“Plus, this was a target race for him, and he gets in there with every chance. He’s got a big ownership group, and a couple of them are already at the Sapphire Coast, playing golf tomorrow (Friday) and enjoying their weekend.
Beer also has a strong hand in the $50,000 Bega Showcase Sprint, with Flying Sultan (Alysha Collett) and Shalook (Jack Martin) representing the stable.
“Flying Sultan is the pick of them,” Beer said.
“He’s’ been racing really well and was terrific in an on-speed position in a Midway last start.
“He’s run in the Midway was ideal over the 1100m, and he did a stack of work and was still right there at the end, and over 1200m, I think he will be terribly hard to beat.”
Beer, who took up a provincial training licence when moving his main base to Kembla Grange late last year, still has some horses in Albury, but he primarily trains out of Wollongong.
Still, his heart is on the border, and he said he watched on with interest as Albury raced on Thursday while he brought up a winner with Apollo Mission in the 1600m Class One Handicap at Gosford on the same day.
“We’re probably light on runners in Albury, and we are getting them up and going and bringing them here to Kembla,” Beer said.
“Today (Thursday) was weird being at Gosford and watching the Albury races; it would have been the first time in four and a half years that I didn’t have a runner there.
“Still, I enjoyed watching each race, and Nick Souquet and Rob Wellington had a winner, and I rang them on the drive home.”
While he does miss Albury, Beer has hit the ground running at Kembla Grange, with the stable enjoying the best of both worlds.
“I’ve got 21 in work, and it’s good and keeps us nice and sharp,” Beer said.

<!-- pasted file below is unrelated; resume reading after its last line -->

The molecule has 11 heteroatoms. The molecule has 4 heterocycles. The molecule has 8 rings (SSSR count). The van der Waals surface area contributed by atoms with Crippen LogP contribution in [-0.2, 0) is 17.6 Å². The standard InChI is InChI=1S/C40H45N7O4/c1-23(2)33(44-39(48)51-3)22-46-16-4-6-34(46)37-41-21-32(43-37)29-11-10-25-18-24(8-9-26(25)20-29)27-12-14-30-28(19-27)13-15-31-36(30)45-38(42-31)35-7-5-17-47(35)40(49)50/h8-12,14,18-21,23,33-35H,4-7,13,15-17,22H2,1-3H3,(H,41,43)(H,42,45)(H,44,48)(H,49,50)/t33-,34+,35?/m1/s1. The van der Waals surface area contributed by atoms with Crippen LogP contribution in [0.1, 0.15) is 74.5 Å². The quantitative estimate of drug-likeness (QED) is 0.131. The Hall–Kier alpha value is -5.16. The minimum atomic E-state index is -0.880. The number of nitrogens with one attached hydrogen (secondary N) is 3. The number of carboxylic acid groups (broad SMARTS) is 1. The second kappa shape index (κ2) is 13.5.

“You need to perform at a higher level at Kembla, and fortunately, most of my horses are doing that, and well, the prizemoney is just terrific.
“Plus, we have metropolitan facilities here, with the all-weather tracks, training tracks, accessibility to jump-outs and trials.
“You’ve also got everything around you at a higher and more competitive level, with advanced farriers, chiropractors, and even jockeys, and it’s no knock on people in the bush, but if you’re really good at something, you’re head-hunted and move to the city, and here, we’ve got access to those really good people.”
It surprised many racing pundits when Beer made the move, but he’s enjoying good results and continually proving the gap between country and provincial racing is not as big as some might expect.
“I don’t think the gap between good country racing and the provincials is there, and people underate country races,” Beer said.
“A lot of our horses have proved that, and I’m not saying that we are coming in and winning everything, but just look at a horse like Apollo Mission; he couldn’t win a race at Narrandera, and today he won a $42,000 race at Gosford.”
While Beer is in for a big Bega Cup meeting, he treks to Newcastle on Saturday with Last Ditch Effort (Robbie Downey) to contest the 1500m Class One Handicap.